Cost: Early bird (Until August 25): $570/member; $685/general
Standard (August 25 onward): $595/member; $710/general
Click here to register.

Saul and The Failure of Power

Wednesdays | beginning September 14 | 6:30–7:45 pm | 10 sessions
Dr. Diane Sharon (see bio below)
Shifting alliances, divided loyalties, devastating falls from grace: the stories of power politics are as fresh as today’s headlines and as ancient as the story of kingship in ancient Israel. Meet King Saul. As Israel's first king, his career was on track for triumph. Instead, he is every chief executive who is kicked out of office, every politician who loses his mandate. Learn the sometimes disturbing, surprisingly contemporary life-lessons of this tragic figure.
Click here to register.



From Sinai to Seinfeld: The History of Jewish Humor

Thursdays | beginning September 15 | 9:15–10:30 am | 10 sessions
Rabbi Charlie Savenor
Whether commenting on the relationship of the Israelites to God or on the contemporary divide between cultural and religious Judaism, Jews respond with humor. Using Jewish jokes as text, this course invites students to analyze and interpret the evolving concerns, styles, rhythms, preoccupations, and values of the Jewish people that lie buried in quips that both make us laugh and bond us as a people.
Click here to register.



Spring Classes

Registration will open in late fall.



The Holocaust as Reflected in Diaries and Memoirs

Wednesdays | beginning February 1 | 6:30–7:45 pm | 10 sessions
Journey into the world of Jewish individuals and communities as the events of the Holocaust unfold around them. Explore the profound record of first-person accounts in diaries and memoirs uncovered in the years since the Holocaust and gain remarkable insights into the struggle for life as both young and old writers describe day-to-day life coping in the ghettoes, imprisoned in the death camps, hiding on the run and fighting for their lives.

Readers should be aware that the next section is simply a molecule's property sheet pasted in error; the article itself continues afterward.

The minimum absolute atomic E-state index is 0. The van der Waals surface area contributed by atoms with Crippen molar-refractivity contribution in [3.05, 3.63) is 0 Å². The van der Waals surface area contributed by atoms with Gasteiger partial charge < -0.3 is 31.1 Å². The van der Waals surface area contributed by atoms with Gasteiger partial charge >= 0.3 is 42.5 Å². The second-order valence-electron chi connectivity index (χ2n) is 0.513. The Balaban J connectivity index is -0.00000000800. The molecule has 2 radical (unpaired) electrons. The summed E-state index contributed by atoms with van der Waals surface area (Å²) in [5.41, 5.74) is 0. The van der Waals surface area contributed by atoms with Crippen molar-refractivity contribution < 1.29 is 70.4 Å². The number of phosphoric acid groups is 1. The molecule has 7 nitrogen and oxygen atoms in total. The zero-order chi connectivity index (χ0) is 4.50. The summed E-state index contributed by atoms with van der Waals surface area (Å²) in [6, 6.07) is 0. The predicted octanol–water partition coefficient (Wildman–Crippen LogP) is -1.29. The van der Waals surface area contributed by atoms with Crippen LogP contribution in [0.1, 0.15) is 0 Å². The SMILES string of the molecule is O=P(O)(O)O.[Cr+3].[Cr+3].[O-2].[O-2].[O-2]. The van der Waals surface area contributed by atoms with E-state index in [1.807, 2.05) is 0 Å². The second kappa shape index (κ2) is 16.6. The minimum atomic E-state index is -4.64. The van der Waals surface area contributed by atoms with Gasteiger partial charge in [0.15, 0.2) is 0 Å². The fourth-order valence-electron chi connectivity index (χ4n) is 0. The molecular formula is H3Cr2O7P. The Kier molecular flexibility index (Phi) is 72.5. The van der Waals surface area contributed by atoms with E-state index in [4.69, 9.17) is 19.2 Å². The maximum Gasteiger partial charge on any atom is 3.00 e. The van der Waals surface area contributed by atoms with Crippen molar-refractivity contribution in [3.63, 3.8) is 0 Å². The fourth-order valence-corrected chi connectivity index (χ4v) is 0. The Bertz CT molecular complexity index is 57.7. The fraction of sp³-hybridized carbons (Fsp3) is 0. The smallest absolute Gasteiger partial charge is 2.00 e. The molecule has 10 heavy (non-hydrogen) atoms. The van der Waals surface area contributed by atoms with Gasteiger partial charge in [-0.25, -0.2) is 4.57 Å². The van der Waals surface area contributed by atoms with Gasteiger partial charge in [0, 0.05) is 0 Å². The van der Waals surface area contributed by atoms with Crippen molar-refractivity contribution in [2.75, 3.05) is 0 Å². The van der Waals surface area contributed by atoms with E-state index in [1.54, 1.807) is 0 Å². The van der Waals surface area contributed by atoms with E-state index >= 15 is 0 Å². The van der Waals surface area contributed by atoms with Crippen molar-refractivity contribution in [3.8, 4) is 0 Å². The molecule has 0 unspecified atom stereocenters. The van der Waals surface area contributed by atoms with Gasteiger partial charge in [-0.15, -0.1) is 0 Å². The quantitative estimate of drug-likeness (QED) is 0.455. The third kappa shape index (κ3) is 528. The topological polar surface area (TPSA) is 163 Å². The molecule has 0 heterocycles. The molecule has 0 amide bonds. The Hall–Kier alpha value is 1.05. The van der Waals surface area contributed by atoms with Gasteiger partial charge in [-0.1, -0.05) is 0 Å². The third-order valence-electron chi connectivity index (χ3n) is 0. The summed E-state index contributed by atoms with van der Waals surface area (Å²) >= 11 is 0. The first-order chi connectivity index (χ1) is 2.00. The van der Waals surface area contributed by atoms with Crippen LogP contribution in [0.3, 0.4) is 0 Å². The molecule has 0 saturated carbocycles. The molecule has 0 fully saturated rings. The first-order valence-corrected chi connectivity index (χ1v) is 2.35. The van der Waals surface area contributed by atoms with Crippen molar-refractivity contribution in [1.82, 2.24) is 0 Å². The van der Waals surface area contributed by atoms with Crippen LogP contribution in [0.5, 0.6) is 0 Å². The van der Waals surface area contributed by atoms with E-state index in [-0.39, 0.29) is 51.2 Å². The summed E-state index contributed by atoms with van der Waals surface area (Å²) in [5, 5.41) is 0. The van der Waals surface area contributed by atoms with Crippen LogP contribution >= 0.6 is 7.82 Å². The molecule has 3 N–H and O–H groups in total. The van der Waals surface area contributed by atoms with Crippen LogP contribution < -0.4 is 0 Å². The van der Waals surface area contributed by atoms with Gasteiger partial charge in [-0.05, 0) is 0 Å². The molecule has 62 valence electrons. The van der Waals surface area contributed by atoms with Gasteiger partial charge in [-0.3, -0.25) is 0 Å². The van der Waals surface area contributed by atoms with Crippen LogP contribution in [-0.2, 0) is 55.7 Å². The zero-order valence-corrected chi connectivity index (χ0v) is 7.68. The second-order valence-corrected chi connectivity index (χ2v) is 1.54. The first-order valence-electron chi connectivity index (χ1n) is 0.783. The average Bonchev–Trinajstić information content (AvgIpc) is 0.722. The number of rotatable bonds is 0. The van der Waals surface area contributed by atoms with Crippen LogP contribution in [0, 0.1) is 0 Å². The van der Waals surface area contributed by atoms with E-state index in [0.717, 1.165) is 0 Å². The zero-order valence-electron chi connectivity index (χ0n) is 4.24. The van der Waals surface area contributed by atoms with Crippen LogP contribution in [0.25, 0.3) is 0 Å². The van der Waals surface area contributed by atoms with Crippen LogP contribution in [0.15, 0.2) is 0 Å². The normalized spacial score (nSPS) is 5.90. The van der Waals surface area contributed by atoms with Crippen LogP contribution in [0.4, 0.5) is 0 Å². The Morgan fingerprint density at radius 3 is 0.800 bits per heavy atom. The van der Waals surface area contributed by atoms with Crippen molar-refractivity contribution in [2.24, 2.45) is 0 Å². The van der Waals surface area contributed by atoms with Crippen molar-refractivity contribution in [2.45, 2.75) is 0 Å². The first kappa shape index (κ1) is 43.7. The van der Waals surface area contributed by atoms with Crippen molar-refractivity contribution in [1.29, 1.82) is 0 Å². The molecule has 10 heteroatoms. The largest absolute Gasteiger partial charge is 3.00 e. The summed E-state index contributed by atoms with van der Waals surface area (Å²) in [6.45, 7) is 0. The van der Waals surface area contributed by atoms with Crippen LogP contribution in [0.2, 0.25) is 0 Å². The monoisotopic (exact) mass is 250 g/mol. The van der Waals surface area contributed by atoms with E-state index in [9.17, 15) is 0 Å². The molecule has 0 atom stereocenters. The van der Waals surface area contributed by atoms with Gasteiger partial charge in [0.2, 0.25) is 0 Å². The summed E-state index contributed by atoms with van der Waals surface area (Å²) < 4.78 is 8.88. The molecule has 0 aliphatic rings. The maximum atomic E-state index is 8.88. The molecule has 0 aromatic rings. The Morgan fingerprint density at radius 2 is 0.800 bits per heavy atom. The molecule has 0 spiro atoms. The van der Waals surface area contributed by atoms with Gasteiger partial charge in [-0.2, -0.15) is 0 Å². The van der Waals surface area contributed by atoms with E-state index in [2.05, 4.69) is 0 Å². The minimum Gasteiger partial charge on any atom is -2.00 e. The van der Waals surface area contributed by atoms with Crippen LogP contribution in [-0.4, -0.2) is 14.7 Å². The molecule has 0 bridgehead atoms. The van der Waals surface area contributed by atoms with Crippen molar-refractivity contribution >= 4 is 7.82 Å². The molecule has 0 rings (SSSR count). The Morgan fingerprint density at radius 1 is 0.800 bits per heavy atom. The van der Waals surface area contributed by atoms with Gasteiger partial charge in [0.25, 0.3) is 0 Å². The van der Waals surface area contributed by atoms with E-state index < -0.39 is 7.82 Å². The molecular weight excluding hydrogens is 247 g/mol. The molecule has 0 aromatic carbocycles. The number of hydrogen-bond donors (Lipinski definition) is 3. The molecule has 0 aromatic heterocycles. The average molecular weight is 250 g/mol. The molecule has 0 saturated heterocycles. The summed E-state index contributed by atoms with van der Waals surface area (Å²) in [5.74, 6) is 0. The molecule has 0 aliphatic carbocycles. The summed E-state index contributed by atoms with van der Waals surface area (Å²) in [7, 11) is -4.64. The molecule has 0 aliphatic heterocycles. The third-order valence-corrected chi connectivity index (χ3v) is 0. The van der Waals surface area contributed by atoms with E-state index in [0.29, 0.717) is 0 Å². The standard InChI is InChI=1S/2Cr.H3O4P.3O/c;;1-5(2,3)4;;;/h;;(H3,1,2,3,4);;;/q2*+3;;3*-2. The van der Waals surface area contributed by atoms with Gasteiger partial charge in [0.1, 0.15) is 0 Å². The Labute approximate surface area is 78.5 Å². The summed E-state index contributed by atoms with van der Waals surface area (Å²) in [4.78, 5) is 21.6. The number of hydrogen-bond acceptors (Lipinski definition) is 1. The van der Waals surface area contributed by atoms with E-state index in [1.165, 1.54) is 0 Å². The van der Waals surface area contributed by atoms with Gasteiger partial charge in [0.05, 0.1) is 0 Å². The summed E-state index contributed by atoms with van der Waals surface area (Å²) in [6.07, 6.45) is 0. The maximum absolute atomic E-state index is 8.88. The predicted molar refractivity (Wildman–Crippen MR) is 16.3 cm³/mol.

The Biblical Book of Job (Iyov): How an Individual Found Solace and a New Understanding of God’s World

Wednesdays | continuing February 1 | 6:30–7:45 pm | 20 sessions (Full year)
Rabbi Shmuel Afek




What Makes You Think You’re So Special? Who Is Chosen, by Whom and for What, in the Hebrew Bible

Thursdays | beginning February 2 | 9:15–10:30 am
Dr. Diane Sharon
Throughout the Bible, God is always choosing someone. How do people know they are chosen? And what are they chosen for? Is it different for men and women? And exactly who is doing the choosing? A son may be the darling of either his mother or his father, but not both. God seems to prefer younger children over firstborns, but not always. Wives are favored either by God or by their husbands, but not both. Discover insights into well-known as well as obscure biblical figures--you may find yourself asking, along with Tevye the dairyman, whether God could please choose someone else for a change.
This course is now open to the community.


The Ethical Life: Jewish Values in an Age of Choice (A Complete Course in Jewish Ethics from JTS)

Thursdays | beginning February 2 | 9:15–10:30 am
Rabbi Neil Zuckerman
From political and financial scandals to rapid progress in biomedical science and technology, the complex issues of modern society are, at their core, issues of ethical and moral concern. Judaism has always wrestled with moral questions, considering all sides of every issue. Now more than ever, we require a solid understanding of how Jewish ethics can inform our discussions and decisions about critical questions.

Bio for Diane Sharon:
Dr. Diane M. Sharon is a scholar and teacher in Hebrew Bible, Comparative Religion, and Ancient Near Eastern Literature. She is on the faculty at the Skirball Center at Temple Emanuel, and has also taught at the Academy for Jewish Religion, and at the Episcopal General Theological Seminary, Fordham University, Manhattan College, and the Jewish Theological Seminary. Dr. Sharon has published and edited books and articles on the Hebrew Bible in its ancient Near Eastern context, comparative religion, literary analysis, and women’s studies. She has served as a scholar-in-residence in more than 50 congregations nationwide, and has lectured and taught extensively.